Online Poker Coach

Force your opponent to lay down their hand with poker fold equity

Poker fold equity is understood as the money that you win when your opponents decide to fold upon you betting or raising. There is a more complicated fold equity formula, but to calculate this we need to understand the following variables:

  • P = Current Size of the Pot
  • X = Breakeven Folding Frequency
  • L = Maximum Loss
  • W = Maximum Gain
  • V = Villain’s Equity
  • H = Hero’s Equity

To calculate the fold equity formula then, you’re going to want to set up an equation that equals zero, and uses these above stated variables in the following way:

0 = XP + (1 – X)(-LV + WH)

As you become more systematic in your approach to online casino poker and different poker tactics you are going to want to take the time to understand all of the terms in the above fold equity formula. This may seem daunting at first glance -and it is if you’re new to poker tactics- but over time and with the right amount of study, it will start to make perfectr sense (and help you maximize your winnings at the same time).

An Easier Fold Equity Formula

Poker fold equity can be made simple.

Basically, poker fold equity is the amount of equity (i.e the share of the pot that is yours to win based on the implied odds) you gain when you take into account the likelihood that your opponent is going to fold. As is always the case with online casino poker (or casino poker of any kind for that matter) the amount of fold equity that applies depends on your ability to get a correct read on your opponent.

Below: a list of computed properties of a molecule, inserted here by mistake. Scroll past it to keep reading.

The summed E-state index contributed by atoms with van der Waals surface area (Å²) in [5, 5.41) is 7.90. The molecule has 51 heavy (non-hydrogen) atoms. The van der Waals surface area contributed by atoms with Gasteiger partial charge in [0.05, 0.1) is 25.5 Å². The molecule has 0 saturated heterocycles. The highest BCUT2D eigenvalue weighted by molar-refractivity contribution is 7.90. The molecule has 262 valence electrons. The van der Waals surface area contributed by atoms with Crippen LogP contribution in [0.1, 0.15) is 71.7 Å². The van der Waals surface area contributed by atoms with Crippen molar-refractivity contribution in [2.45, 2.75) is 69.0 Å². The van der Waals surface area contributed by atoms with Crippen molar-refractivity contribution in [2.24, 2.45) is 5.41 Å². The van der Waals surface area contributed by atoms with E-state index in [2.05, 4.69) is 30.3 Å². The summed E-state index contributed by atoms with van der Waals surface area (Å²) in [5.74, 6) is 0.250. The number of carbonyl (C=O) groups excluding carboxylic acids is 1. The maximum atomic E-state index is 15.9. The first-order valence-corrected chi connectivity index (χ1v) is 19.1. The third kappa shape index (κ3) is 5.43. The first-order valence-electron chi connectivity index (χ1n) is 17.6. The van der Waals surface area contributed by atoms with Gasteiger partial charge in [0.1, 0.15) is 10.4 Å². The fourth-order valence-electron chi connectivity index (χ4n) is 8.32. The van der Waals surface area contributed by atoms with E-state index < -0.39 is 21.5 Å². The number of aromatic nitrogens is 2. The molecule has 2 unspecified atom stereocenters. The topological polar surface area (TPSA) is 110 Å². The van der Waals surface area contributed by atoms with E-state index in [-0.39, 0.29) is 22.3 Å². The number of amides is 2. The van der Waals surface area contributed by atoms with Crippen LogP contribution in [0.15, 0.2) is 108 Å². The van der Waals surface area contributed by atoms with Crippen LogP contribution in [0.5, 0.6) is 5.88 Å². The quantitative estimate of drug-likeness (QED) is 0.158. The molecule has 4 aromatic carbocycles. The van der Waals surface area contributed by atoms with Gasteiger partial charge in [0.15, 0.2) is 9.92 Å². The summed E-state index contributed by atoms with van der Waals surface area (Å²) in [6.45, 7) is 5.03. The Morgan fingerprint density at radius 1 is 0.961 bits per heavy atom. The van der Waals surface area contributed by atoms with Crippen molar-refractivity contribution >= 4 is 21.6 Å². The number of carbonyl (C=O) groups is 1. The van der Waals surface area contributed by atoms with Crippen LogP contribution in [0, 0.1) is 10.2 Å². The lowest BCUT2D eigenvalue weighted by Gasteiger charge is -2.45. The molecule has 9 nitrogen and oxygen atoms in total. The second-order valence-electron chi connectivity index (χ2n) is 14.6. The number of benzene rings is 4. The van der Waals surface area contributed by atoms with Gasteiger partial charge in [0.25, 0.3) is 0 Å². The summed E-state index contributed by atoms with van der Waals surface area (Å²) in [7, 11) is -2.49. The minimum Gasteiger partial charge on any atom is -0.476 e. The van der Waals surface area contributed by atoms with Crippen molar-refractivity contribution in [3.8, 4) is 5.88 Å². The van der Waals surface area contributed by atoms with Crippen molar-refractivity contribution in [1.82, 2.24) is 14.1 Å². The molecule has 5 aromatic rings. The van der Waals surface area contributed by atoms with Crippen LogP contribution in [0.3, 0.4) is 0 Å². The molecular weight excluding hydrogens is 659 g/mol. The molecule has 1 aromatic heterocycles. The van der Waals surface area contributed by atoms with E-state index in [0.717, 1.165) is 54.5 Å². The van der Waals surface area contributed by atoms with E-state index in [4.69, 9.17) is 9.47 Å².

If you do feel confident that the implied odds are high that your opponent is about to fold, you can use this much simpler fold equity formula:

Fold Equity = (oppopjnent folding probability) x (opponent’s equity per hand)

A Real Life Example

Let’s see how calculating fold equity can work to your advantage in a real life poker playing situation.

Imagine you’re playing against Ricky Slick and you’re dealt a 6♣ and a 6♥. Slick, on the other hand, has been dealt a J♠ and a 10♦. There are $100 USD in the pot too, let’s say. In this situation, you’re chances of winning the hand are fifty fifty—it’s a coin toss scenario whether you bet or fold. Your pot equity in this situation is $50 ($100 times your 50% chance of winning or P X E).

What this pot equity calculation doesn’t take into account, however, is the probability that Ricky Slick will fold if you decide to bet or raise the stakes by going all in. Supposing that there is a 50% chance that Slick will fold if you bet all i, the fold equity equation will then be the probability that slick will fold multiplied by his equity or 50% X 50% which equals 25%.

You can then ammend the calculation of your pot equity for the $100 pot to be $75 ($50 pot equity plus $25 fold equity). Of course your fold equity increases with the increasing probability that Slick will fold if you bet or raise.

What’s more, you can never work out your poker equity at the table because you can’t actually see what the other players are actually holding. Nonetheless, if you have a handle on the fold equity concept you can definitely take better and more profitable calculated risks.

Also, one of the most frequently occurring situations in which Poker fold equity can be used is when a player only needs a single card to make a flush or a straight. For instance, you’ve been dealt a 5♦ and 6♦ and Ricky Slick has a K♥ and Q♣. The flop is dealt out onto the table and the three cards are K♦ A♦ and 4♠. In this instance your chance of winning is at 40% whereas Slick has a 60% chance of winning. If you still believe that Slick has a 50% chance of folding if you place a large bet, then you can still increase your pot equity from 40 to 70%. For this reason, in this situation it would be best to make a semi-bluff bet.